A unit at my work has a frequent need to create large appendices of articles. The articles are usually PDFs, but might be added from a web page as well. We are a nonprofit and the specific use is helping immigrants apply for asylum. The list of articles is mixed and matched for each use, depending on the conditions that they are fleeing. Typically the final appendix is about 1000 pages long. I'd like to build a tool for them to search the list of articles, select the ones that they want, and then combine the articles into a single PDF and build a table of contents for the combined list. They also need to be able to upload and remove obsolete articles easily on their own.

SharePoint Online, possibly with Microsoft Flow and Microsoft PowerApps, seems like a nice interface for this task. I.e., easy to upload and tag the documents for later search and retrieval. But I can't figure out if there is a way to combine the PDFs into one file without a large subscription fee.

I am aware of Muhimbi but our PDFs would probably be larger than 25 MB and so the pricing is too high at $500/month. I'd also like to be able to share this solution with other nonprofits doing immigration work, and a cost makes it less likely to be used.

I'm new to programming SharePoint and to Microsoft Flow. I am very familiar with open source PDF tools for Linux and I know I can merge PDF files on the Linux commandline, and I could make a PHP or Node backend for this. Can I connect Flow to an arbitrary API, maybe using the Azure integration? Is there any other low-cost solution for merging PDFs with SharePoint online?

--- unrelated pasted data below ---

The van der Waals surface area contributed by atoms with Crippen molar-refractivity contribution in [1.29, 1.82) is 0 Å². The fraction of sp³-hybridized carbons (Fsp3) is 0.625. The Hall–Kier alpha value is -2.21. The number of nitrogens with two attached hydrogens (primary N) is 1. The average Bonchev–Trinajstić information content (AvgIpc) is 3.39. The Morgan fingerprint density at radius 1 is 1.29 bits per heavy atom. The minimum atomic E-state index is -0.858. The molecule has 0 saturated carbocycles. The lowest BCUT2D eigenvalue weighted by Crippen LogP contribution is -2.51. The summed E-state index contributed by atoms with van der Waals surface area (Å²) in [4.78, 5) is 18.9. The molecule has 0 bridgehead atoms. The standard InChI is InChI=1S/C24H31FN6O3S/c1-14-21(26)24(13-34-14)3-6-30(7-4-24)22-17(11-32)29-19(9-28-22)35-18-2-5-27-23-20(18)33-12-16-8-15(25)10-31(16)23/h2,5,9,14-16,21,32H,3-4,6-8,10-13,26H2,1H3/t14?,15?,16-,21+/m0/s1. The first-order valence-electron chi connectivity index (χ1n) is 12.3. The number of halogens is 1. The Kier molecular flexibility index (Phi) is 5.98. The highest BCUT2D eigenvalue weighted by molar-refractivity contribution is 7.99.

The output does not actually need to be a PDF, but I do want to preserve page fidelity so the table of contents remains accurate.


1 Answer 1


MS Word has a feature called "master documents" that might help you out. The idea is that you create an outline in one document, and then for each point in the outline you are able to insert the contents from another document. See here for instructions. And of course, word supports the creation of a table of contents, page numbers, saving to pdf, etc.

  • Mike, can this process be automated within SharePoint itself? That does sound like a good solution if so.
    – Quinten
    Apr 28, 2017 at 19:07
  • The solution I outline is a feature of Word, not SharePoint. it would involve a user opening the doc and specifying which sections they want.
    – Mike2500
    Apr 28, 2017 at 19:14
  • I see. That doesn't really work for this use case, but it's an interesting idea. The main feature I was hoping to use in SharePoint is the ability to update the library of documents and change the order they are presented in. Being able to mix and match by searching for specific tags rather than manually selecting is also key.
    – Quinten
    Apr 28, 2017 at 19:15

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